Addressing the practicalities of achieving this goal, closed-loop circuits offer less complex routing and regulatory barriers than city centers and present an ideal environment for autonomy innovators to prove their solutions. Currently Oxa has partnered with Beep, a developer of electric passenger shuttles, to deploy autonomous electric shuttles in college campuses and residential centers in Florida, with additional deployments across the U.S. planned for the coming months. 

Patel notes that the broader challenge AVs tackle is access to sustainable transportation. As highlighted by the UN Sustainable Development Goals, globally about 50% of urban residents do not have access to convenient public transport. While deploying or expanding a city-wide transport system is a logistical and fiscal nightmare, autonomous electric multi-passenger vehicles such as shuttles, vans, and buses can supplement existing public transport systems, helping cities meet decarbonization goals, reduce congestion, and establish transportation services that respond to passenger needs. 

Looking Forward: Future Markets and Milestones 

The autonomous vehicle market is a volatile space for innovators, with as many high-profile investments, such as Wayve’s recent $1B Series C raise, as bankruptcies, closures, and significant loses. In the generative AI for autonomous driving space, identification of key demand sectors and structured engagement with OEMs emerge as key success factors.  

While Oxa has begun to deploy their technology in the electric shuttle sector, other innovators such as Gatik and Waabi are focusing on middle-mile and long distance trucking. Others such as Starship Technologies are exploring last-mile delivery solution. Engagement with OEMs will be crucial for these companies to make the transition from product pilots to widespread deployment.  

Autonomous Vehicle Deployment Roadmap with OEMs 

Source: Oxa

There are several different ways for innovators and OEMs to collaborate in this space. Innovators provide clear value to OEMs when they can model and carry out the integration of autonomy software into existing vehicles. Oxa highlights the “buy not build” model for OEMs in its recent industry report.  For example, Oxa develops turnkey Reference Autonomy Designs (RADs), blueprints for OEMs to produce off-the-line autonomous vehicles.  

OEMs are already accustomed to integrating value-add services into vehicles, and this structure both minimizes costs for OEMs who do not have to alter their production processes and reduces time-to-market for autonomous vehicles and solutions. Vehicle OEMs are not the only key partnerships—Gatik has recently partnered with Isuzu to mass-produce autonomous trucks, Waabi, developer of AI for self-driving, has partnered with NVIDIA to develop its autonomous trucking solutions, as well as Uber Freight, which will integrate Waabi technology into its logistics platform to provide a turnkey driver-as-a-service platform.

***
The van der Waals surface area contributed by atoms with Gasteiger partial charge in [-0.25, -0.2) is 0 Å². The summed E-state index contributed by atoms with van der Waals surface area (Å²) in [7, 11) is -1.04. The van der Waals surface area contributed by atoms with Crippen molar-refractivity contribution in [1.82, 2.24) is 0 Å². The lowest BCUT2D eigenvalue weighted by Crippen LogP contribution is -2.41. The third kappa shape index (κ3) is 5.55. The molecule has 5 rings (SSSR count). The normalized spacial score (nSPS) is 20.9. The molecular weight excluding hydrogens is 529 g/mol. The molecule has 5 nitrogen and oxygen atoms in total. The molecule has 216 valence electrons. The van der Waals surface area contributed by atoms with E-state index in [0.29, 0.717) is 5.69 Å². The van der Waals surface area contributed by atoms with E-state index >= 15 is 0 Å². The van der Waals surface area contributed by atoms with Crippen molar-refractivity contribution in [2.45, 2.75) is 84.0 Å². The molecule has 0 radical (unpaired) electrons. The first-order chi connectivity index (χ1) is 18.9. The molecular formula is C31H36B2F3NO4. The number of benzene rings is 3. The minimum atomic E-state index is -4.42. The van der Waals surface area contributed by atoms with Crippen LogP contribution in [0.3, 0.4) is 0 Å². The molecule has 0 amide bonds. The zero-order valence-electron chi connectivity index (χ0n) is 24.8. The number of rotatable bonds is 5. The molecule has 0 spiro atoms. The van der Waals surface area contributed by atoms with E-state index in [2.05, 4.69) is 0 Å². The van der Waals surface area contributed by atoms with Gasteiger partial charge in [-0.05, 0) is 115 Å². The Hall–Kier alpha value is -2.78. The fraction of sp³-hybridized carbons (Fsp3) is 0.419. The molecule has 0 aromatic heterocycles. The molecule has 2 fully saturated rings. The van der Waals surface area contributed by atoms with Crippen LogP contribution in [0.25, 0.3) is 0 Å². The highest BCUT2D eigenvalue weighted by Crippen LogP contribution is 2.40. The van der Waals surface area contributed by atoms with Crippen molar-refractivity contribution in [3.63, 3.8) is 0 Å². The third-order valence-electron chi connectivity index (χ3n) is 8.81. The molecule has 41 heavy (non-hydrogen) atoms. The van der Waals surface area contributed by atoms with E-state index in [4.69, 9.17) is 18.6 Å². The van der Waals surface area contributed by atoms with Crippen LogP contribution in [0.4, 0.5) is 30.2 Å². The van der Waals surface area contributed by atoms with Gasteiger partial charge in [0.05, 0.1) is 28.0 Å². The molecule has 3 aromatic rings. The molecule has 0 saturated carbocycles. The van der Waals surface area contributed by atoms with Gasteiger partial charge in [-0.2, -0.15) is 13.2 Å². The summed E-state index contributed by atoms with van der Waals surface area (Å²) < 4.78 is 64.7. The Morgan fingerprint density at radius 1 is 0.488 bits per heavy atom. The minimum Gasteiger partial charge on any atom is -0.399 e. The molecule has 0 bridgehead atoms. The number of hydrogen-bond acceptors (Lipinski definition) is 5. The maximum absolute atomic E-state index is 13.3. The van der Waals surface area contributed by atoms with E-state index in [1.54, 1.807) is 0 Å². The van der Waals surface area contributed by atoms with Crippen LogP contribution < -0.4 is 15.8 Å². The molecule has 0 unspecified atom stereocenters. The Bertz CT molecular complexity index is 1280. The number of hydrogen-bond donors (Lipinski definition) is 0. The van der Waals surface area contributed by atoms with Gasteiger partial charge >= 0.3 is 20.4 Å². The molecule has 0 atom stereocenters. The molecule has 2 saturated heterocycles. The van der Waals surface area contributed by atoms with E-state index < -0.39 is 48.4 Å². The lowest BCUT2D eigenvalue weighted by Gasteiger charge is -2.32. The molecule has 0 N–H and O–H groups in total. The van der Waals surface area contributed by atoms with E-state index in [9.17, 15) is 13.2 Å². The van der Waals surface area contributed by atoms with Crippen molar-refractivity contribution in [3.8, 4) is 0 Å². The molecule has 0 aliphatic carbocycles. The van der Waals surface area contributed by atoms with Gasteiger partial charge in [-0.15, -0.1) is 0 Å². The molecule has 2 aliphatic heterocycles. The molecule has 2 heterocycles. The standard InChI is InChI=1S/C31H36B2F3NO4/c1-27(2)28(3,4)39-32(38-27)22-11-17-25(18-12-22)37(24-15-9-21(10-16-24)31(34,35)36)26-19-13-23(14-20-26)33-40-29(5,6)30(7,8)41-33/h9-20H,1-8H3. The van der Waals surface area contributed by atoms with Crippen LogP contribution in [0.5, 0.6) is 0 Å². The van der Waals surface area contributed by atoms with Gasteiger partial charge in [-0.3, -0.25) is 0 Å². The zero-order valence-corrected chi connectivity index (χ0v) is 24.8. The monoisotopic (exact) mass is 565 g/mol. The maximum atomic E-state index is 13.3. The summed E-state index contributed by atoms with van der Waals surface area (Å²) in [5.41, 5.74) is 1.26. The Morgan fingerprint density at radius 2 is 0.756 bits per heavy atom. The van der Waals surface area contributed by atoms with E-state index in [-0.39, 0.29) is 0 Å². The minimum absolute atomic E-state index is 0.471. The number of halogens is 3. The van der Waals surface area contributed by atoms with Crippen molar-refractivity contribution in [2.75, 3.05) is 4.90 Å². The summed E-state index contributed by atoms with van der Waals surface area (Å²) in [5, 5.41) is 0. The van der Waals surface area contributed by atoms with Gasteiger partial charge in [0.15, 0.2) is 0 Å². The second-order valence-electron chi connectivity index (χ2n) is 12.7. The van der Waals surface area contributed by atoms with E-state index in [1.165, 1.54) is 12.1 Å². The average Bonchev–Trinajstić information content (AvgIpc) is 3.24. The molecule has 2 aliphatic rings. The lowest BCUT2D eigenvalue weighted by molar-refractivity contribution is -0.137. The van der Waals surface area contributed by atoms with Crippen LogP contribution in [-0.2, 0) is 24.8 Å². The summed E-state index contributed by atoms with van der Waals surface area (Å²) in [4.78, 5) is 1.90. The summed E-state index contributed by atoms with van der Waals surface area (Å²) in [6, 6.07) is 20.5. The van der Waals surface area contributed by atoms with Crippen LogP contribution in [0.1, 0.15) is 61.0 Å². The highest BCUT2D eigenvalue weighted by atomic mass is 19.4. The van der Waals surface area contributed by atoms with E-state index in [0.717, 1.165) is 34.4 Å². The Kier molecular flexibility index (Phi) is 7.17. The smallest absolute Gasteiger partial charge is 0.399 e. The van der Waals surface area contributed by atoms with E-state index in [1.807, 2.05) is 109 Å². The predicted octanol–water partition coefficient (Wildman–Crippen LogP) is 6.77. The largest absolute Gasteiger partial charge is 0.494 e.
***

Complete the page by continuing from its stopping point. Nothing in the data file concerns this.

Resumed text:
Oxa Reference Autonomy Designs 

Source: Oxa

Look out for… 

  • Regulations enabling higher levels of autonomy-specific sectors such as port vessels, ferries, shuttles, and long-haul delivery  
  • Electric ferries: clear fuel and operations cost savings, set route, pressure to reduce emissions, and sustainable urban mobility use-case (e.g. Zeabuz, Hyke Smart Ferries) 
  • Trucking: fuel savings and emissions reduction can be up to 10%, addressing driver shortage and safety issues, operations and energy optimization offset up-front cost of electric HDVs particularly in light of incoming ICE HDV bans
  • New markets for autonomous vehicles related to the energy transition (e.g., solar farm maintenance, environmental monitoring and sensing) 
  • Collaborations between vehicle OEMs and autonomy providers—key milestones for innovators include integration of proprietary solutions at the factory stage 
  • Markets that are ready for AVs include airport, port, and warehouse operations—expect an increase in autonomous vehicle deployment especially to offset the cost of electrification 
  • Autonomy innovator differentiation points that include system power requirements, simulation-based validation and verification of routes to reduce on-road driving and testing, and retrofitting process/integration into new or existing builds